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Homopolysaccharides energy reserve


The starch is the polysaccharide reserve own vegetables. It accumulates in the form of granules inside the plastids, in the plant cell.

Starch is made up of thousands of glucose molecules. As they are not dissolved in the cytoplasm, they do not influence the internal osmotic pressure and constitute a large energy reserve that occupies little volume.

Starch is found in seeds and tubers, such as potatoes and sweet potatoes. With this energy reserve, plants can obtain energy without the need for light.

But starch is not really a polysaccharide, but a mixture of two, amylose (30%) and amylopectin (70%).

  • Amylose It is made up of a polymer of glucoses linked by α (1→4) bonds in an unbranched chainIt has a helical structure with six glucose molecules (three maltose) per turn. It is made up of between 200 and 300 glucose molecules (α-D-glucopyranose). It is soluble in water, giving colloidal dispersions. With iodine it is stained blackish blue.
  • Amylopectin. It is made up of a polymer of α-D-glucopyranose linked by α bonds (1→4), with branches with α bonds (1→6). Its structure is also helical, similar to that of amylose, but with a lateral branching caused by an α (1-6) bond every 25-30 glucose molecules. It is less soluble in water than amylose. With iodine it is stained dark red.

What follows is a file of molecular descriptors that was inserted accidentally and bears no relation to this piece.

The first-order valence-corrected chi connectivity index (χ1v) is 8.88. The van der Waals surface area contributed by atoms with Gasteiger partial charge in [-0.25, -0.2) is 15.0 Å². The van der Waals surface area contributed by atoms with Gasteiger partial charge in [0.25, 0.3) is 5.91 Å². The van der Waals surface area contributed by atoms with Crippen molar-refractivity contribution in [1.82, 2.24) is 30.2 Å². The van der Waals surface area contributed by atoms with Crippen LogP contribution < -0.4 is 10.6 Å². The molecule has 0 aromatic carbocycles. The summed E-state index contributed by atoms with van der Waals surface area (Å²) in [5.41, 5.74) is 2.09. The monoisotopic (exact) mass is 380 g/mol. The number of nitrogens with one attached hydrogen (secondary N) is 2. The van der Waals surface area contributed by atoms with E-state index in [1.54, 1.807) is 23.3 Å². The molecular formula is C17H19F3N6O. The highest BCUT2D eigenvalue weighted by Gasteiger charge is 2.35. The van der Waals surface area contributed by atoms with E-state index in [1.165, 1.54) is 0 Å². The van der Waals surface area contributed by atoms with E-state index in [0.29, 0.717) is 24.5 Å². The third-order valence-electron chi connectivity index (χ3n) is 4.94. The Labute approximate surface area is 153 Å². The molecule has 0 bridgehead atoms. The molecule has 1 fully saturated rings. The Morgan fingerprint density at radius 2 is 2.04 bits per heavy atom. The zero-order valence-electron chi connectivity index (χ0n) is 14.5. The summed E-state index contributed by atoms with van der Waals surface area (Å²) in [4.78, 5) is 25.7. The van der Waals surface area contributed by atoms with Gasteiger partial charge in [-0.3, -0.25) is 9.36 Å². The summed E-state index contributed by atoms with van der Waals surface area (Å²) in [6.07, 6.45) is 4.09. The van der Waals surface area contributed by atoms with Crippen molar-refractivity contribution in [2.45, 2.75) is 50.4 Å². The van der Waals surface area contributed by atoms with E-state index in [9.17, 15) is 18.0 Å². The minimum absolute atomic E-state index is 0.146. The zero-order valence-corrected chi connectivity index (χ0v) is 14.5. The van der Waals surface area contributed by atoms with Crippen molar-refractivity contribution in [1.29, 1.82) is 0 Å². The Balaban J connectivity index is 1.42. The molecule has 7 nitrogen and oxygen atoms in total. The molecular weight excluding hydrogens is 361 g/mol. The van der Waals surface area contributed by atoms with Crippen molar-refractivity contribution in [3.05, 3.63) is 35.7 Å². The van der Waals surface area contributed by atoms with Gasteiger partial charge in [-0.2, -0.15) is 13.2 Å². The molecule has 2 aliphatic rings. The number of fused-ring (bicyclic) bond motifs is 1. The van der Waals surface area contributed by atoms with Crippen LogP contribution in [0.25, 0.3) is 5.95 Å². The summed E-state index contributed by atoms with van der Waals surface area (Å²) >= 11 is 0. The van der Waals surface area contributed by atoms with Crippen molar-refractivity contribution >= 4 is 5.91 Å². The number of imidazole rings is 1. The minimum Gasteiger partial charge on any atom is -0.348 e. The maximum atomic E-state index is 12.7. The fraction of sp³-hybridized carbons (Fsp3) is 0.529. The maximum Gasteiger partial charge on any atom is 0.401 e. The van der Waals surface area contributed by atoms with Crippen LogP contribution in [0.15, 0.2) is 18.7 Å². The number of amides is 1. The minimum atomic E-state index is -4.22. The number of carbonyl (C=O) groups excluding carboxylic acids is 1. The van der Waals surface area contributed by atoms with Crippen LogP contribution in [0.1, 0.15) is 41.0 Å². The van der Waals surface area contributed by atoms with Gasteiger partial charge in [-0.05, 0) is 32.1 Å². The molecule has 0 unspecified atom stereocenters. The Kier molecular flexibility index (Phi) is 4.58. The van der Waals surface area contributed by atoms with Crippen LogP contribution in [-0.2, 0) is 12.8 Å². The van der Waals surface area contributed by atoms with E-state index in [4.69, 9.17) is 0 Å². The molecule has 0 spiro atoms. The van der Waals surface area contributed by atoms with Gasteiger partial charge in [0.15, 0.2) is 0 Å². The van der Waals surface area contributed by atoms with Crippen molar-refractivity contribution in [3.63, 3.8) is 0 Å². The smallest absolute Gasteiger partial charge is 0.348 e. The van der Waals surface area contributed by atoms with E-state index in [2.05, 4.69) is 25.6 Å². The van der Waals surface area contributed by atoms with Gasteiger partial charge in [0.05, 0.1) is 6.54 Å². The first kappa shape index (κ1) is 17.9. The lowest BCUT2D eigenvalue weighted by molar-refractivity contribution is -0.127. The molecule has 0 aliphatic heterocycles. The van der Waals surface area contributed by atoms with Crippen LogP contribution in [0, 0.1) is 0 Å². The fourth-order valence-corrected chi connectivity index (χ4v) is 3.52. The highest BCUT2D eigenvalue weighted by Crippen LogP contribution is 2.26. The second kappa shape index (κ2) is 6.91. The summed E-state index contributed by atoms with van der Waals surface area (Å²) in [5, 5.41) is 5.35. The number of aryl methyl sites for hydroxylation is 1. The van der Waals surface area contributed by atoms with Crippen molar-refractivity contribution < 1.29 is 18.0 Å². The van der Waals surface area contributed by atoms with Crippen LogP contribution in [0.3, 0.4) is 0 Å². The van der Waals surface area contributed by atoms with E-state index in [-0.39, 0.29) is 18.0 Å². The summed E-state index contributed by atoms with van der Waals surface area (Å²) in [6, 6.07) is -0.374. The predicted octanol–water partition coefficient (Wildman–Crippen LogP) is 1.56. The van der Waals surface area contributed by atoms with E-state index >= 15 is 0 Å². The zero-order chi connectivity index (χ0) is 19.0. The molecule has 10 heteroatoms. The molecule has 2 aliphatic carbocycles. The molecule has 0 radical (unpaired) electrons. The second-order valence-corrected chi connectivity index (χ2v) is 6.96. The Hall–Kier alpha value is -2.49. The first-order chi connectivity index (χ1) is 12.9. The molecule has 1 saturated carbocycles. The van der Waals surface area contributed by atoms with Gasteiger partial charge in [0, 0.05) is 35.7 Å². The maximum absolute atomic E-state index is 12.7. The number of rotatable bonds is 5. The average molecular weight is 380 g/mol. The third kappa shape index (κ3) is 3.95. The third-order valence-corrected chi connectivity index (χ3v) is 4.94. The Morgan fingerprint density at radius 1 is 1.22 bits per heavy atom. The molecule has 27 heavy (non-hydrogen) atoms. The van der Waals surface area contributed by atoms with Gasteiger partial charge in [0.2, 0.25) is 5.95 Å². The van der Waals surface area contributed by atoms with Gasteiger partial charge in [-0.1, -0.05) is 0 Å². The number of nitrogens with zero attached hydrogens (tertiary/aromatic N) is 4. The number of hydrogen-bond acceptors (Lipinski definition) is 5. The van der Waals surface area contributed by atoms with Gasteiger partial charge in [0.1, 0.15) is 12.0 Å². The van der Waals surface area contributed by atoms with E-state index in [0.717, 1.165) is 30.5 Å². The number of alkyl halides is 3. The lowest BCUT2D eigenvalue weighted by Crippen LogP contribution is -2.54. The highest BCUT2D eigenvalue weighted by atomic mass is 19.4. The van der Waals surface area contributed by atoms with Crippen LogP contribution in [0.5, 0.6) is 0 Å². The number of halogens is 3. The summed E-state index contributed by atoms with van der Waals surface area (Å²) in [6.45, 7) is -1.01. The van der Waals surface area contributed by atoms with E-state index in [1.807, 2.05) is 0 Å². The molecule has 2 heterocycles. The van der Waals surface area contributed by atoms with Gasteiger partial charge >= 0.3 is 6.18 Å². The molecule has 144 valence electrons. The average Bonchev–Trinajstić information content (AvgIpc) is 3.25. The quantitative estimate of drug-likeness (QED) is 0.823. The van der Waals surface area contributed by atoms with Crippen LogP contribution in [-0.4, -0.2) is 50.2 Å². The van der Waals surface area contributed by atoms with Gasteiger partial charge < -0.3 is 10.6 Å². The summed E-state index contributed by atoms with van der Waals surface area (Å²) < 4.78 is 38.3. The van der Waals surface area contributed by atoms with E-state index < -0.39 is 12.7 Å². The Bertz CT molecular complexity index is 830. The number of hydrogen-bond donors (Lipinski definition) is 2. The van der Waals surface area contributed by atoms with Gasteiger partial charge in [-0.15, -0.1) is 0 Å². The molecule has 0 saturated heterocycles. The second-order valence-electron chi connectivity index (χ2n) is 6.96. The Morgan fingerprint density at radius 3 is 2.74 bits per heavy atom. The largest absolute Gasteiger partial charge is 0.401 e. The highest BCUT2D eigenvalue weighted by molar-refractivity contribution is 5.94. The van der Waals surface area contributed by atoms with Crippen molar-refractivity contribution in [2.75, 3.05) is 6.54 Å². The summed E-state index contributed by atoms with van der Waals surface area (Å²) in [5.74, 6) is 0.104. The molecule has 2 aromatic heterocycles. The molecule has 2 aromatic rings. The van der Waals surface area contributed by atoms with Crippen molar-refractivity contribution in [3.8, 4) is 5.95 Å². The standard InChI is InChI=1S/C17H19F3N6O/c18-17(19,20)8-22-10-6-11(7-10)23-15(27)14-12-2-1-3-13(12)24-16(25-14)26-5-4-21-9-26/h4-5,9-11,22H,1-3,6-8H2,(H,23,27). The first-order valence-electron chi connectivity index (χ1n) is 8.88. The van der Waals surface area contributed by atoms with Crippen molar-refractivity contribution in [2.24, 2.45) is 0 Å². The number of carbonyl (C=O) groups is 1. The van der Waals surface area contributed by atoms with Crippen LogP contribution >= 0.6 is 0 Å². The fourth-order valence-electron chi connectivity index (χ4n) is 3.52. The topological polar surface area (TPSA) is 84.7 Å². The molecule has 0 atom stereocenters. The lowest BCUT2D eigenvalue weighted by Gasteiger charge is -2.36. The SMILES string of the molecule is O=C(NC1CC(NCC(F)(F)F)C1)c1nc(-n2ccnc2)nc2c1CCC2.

Animals can digest starch (not cellulose) through the action of several enzymes:

  • The amylasesenzymes hydrolases present in the salivary and the pancreatic juice, hydrolyze α (1→4) to obtain molecules of glucose and maltose as final products.
  • The branches with α (1→6) bonds presented by amylopectin have to be degraded by the debranching enzyme α (1→6) glucosidase, which completes the hydrolysis giving rise to maltose and glucose.
  • Ultimately, the enzyme maltase will hydrolyze the maltose molecules and glucose will be obtained.


The glycogen is the polysaccharide energy reserve own animals and fungi (and in some bacteria). It is found in the liver and muscles.

Glycogen, like amylopectin, is made up of a polymer of glucoses (α-D-glucopyranose) linked by α bonds (1→4), with branches in position α (1→6). Its structure is similar to that of amylopectin, although with more branches, every eight or ten glucoses.

With iodine, the colloidal dispersion is stained dark red. Enzymes Amylases on glycogen give maltoses and limit dextrin. Then, by means of R-debranching enzymes and maltases, glucose is obtained.


By Glykogen.svg: NEUROtikerderivative work: Marek M (Glykogen.svg) [Public domain], via Wikimedia Commons

Question of reflection

Glycogen is found in the form of granules dispersed in the cytoplasm of liver cells.

a) After a diet rich in pasta, these granules are very large and abundant in hepatocytes,

b) while after a day of fasting or a cycling race they practically disappear. Please provide a reasoned explanation for these facts [1].


They are the reserve polysaccharides of yeasts. They are composed of branched chains of α-D-glucopyranose, but the bonds are varied: (1→2), (1→3), and so on. The dental plaque bacterial dextrans is rich.


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